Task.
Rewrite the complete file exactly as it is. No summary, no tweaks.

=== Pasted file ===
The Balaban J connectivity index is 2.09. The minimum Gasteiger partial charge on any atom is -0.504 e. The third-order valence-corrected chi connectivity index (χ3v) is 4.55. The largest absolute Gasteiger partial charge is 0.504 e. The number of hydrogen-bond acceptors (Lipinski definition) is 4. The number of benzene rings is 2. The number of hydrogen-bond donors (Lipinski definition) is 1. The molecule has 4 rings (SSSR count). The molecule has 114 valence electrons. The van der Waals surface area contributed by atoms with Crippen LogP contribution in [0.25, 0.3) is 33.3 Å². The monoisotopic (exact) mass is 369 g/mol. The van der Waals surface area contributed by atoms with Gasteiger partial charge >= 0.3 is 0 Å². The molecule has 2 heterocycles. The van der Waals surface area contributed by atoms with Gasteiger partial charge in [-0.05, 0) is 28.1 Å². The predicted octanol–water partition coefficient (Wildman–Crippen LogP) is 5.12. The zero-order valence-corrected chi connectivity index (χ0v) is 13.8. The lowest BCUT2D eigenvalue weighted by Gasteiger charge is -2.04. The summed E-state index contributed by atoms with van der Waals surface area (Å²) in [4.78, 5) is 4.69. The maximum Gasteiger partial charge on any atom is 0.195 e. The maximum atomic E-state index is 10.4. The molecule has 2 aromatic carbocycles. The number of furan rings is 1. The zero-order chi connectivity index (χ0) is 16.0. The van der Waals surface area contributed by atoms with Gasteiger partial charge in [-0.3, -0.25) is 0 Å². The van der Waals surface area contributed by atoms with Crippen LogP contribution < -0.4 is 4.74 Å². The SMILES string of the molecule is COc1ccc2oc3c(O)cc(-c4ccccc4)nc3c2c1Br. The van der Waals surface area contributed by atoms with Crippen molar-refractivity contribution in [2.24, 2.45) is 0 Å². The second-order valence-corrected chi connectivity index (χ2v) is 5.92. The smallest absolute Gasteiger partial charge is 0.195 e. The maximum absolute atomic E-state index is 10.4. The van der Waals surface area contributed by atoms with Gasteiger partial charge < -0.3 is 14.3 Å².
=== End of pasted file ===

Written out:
The Balaban J connectivity index is 2.09. The minimum Gasteiger partial charge on any atom is -0.504 e. The third-order valence-corrected chi connectivity index (χ3v) is 4.55. The largest absolute Gasteiger partial charge is 0.504 e. The number of hydrogen-bond acceptors (Lipinski definition) is 4. The number of benzene rings is 2. The number of hydrogen-bond donors (Lipinski definition) is 1. The molecule has 4 rings (SSSR count). The molecule has 114 valence electrons. The van der Waals surface area contributed by atoms with Crippen LogP contribution in [0.25, 0.3) is 33.3 Å². The monoisotopic (exact) mass is 369 g/mol. The van der Waals surface area contributed by atoms with Gasteiger partial charge >= 0.3 is 0 Å². The molecule has 2 heterocycles. The van der Waals surface area contributed by atoms with Gasteiger partial charge in [-0.05, 0) is 28.1 Å². The predicted octanol–water partition coefficient (Wildman–Crippen LogP) is 5.12. The zero-order valence-corrected chi connectivity index (χ0v) is 13.8. The lowest BCUT2D eigenvalue weighted by Gasteiger charge is -2.04. The summed E-state index contributed by atoms with van der Waals surface area (Å²) in [4.78, 5) is 4.69. The maximum Gasteiger partial charge on any atom is 0.195 e. The maximum atomic E-state index is 10.4. The molecule has 2 aromatic carbocycles. The number of furan rings is 1. The zero-order chi connectivity index (χ0) is 16.0. The van der Waals surface area contributed by atoms with Gasteiger partial charge in [-0.3, -0.25) is 0 Å². The van der Waals surface area contributed by atoms with Crippen LogP contribution < -0.4 is 4.74 Å². The SMILES string of the molecule is COc1ccc2oc3c(O)cc(-c4ccccc4)nc3c2c1Br. The van der Waals surface area contributed by atoms with Crippen molar-refractivity contribution in [2.24, 2.45) is 0 Å². The second-order valence-corrected chi connectivity index (χ2v) is 5.92. The smallest absolute Gasteiger partial charge is 0.195 e. The maximum absolute atomic E-state index is 10.4. The van der Waals surface area contributed by atoms with Gasteiger partial charge < -0.3 is 14.3 Å².